Slipping Shoelaces? Crooked Bows?
|Do your shoelaces always come undone? Do your shoelace bows sit vertically instead of across the shoe? If so, you're probably tying a "Granny Knot", and one simple change to your technique will result in a balanced knot that sits straight and stays secure.|
This page explains the "Granny Knot" phenomenon in some detail. Put simply:
|These diagrams are all drawn as though looking down at your own shoes while tying, and are color-coded to make it easier to follow where the lace runs. The lace end that starts on the left side is Blue and the end that starts on the right side is Yellow. For color-blind visitors, Blue=Dark=Left, Yellow=Light=Right.|
What Causes a "Granny Knot"?
Right way results in a balanced knot
| Shoelace knots are usually tied in two stages:
Starting Knot followed by
Finishing Bow. Each of these stages "twists" the shoelaces slightly, so it's
important that the two stages be tied in
opposite directions in order to cancel out each other's twists.
This balances the knot both visually (the bow sits straight) and functionally (the knot stays securely tied).
Wrong way results in a "Granny Knot"
|If both stages are tied in the same direction, those twists compound each other, resulting in an un-balanced knot that sits crooked and comes undone more easily. This is commonly known as a "Granny Knot" (or "Slip Knot").|
While there's only a subtle difference in tying technique, there's a big
difference in security. This is not simply an "Old Wives Tale"; it's based
on millennia of established knowledge. In fact, there's even a poem taught
in Scouting, which goes something like:
Right over left, left over right,The difference is due to the adjacent contact points within the finished knot. In the balanced shoelace knot, tension on the bottom part of the knot (due to foot movement) will actually pull the adjacent top part of the knot tight. In the un-balanced "Granny Knot", the adjacent contact points run in opposite directions, so the same tension on the bottom part of the knot will actually work the adjacent top part of the knot loose.
Makes a knot both tidy and tight.
Spotting a "Granny Knot"
|Balanced Shoelace Knot||Un-balanced "Granny Knot"|
A properly tied shoelace bow should sit sideways across the shoe.
A wrongly tied shoelace bow invariably twists to point "heel-to-toe".
This rule doesn't just apply to shoelaces; crooked bows due to "Granny
Knots" also happen on dresses, aprons, hair ribbons, wedding invitations,
even bow ties, all of which use the same configuration as a
Standard Shoelace Knot.|
Try tying your shoelace, then shake your shoe a bit and look at how your bow sits. If it's sitting crooked, I'd bet that your shoelaces are always coming undone!
|Balanced Shoelace Knot||Un-balanced "Granny Knot"|
In knotting terminology, this is known as a "Reef Knot" (or "Square Knot") with "drawstrings" (or "ripcords")
(or simply a "Slipped Reef Knot")
In knotting terminology, this is known as a "Granny Knot" (or "Slip Knot") with "drawstrings" (or "ripcords")
(or simply a "Slipped Granny Knot")
While the knotting terminology may sound confusing, it does tell us that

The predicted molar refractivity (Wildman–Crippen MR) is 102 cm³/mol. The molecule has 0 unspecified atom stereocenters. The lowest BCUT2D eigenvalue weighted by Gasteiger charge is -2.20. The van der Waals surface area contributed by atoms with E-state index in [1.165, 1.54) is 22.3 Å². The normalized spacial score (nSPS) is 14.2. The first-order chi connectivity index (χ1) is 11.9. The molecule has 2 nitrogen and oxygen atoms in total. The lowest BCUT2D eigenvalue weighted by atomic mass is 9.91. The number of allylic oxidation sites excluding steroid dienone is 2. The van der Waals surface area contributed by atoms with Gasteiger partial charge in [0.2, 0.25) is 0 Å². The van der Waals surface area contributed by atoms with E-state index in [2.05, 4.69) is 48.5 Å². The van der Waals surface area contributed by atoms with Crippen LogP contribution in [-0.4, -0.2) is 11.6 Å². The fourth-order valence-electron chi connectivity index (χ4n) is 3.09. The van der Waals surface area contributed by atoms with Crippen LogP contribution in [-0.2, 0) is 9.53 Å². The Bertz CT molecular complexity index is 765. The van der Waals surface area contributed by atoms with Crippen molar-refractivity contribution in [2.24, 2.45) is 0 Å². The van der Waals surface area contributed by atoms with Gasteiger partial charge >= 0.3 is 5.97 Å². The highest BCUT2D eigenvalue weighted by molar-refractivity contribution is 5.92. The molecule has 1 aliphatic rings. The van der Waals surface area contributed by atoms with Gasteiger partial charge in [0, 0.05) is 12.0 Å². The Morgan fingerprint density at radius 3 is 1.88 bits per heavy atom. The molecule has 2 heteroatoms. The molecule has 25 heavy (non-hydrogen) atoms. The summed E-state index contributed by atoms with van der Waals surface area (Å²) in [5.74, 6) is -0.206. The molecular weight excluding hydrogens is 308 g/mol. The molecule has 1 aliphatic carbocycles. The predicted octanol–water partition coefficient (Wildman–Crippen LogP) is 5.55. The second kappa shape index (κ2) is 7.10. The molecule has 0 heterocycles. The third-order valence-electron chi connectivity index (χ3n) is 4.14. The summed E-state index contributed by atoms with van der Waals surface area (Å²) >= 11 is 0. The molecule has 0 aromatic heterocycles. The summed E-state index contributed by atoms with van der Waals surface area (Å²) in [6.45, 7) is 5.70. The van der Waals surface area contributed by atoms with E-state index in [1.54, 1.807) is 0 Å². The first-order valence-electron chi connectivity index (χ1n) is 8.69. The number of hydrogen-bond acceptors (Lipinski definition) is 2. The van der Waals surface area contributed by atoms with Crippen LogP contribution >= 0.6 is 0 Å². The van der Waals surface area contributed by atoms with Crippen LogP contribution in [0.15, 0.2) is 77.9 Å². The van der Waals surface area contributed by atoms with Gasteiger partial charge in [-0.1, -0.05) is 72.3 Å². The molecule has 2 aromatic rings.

these shoelace knots have basically the same core structure as the well
known rope knots called "Reef Knot" and "Granny Knot", with the only
difference being the "drawstrings" (the ends that are pulled to undo them).|
These shoelace knots therefore share the same strengths and weaknesses as their rope counterparts, in particular the fact that "Granny Knots" easily come undone.
Fixing an Un-balanced "Granny Knot"
Okay, so you've just realized that you've wasted your whole life tying and
re-tying what turns out to be a "Granny Knot". Don't panic, the solution is
as easy as the problem!
In other words, if you currently tie your starting knot: "Left end over
Right end & through", simply change it to: "Right end over Left end &
through", or vice versa.|
From the above table of variations, if your method is in the right side (red) of the table, the adjacent method in the left side (green) of the table corresponds to the identical method with a reversed starting knot.
You could also choose any of the variations from the left side (green) of the table, such as running around the back instead of around the front or vice versa, or changing left-handed movements to right-handed movements or vice versa. However, most people will find it easier to re-learn the starting knot than to re-learn the finishing bow.
Important Note for Parents / Teachers
|If you ever re-tie a child's laces that have come partly undone, especially when re-tying shoelaces that were originally tied by someone else, make sure that you're not inadvertently creating a "Granny Knot"!|
Suppose a child comes to you with laces where the finishing bow has come
undone, yet the starting knot is still intact.
Don't be tempted to take a short-cut! You should always
undo and then
re-tie their starting knot just in case theirs was tied the opposite
way to yours. Otherwise, the end result could be a "Granny Knot", which will
come undone again.|
Kindergarten teachers and day care providers probably spend more time re-tying kids shoes than anyone else. It's important that they, of all people, know the correct way to tie shoes. They can also help enormously by learning to spot "Granny Knots" and teaching the child and/or their parents how to correct this problem.
|Hopefully this page has explained the "Granny Knot", has allowed you to identify whether or not you were tying one, and if so, has enabled you to choose a suitable solution. We also hope that you will keep your eyes open for others with crooked shoelace bows and will pass on this information to them.|
This shoelace tying information has been provide by Ian Fieggen.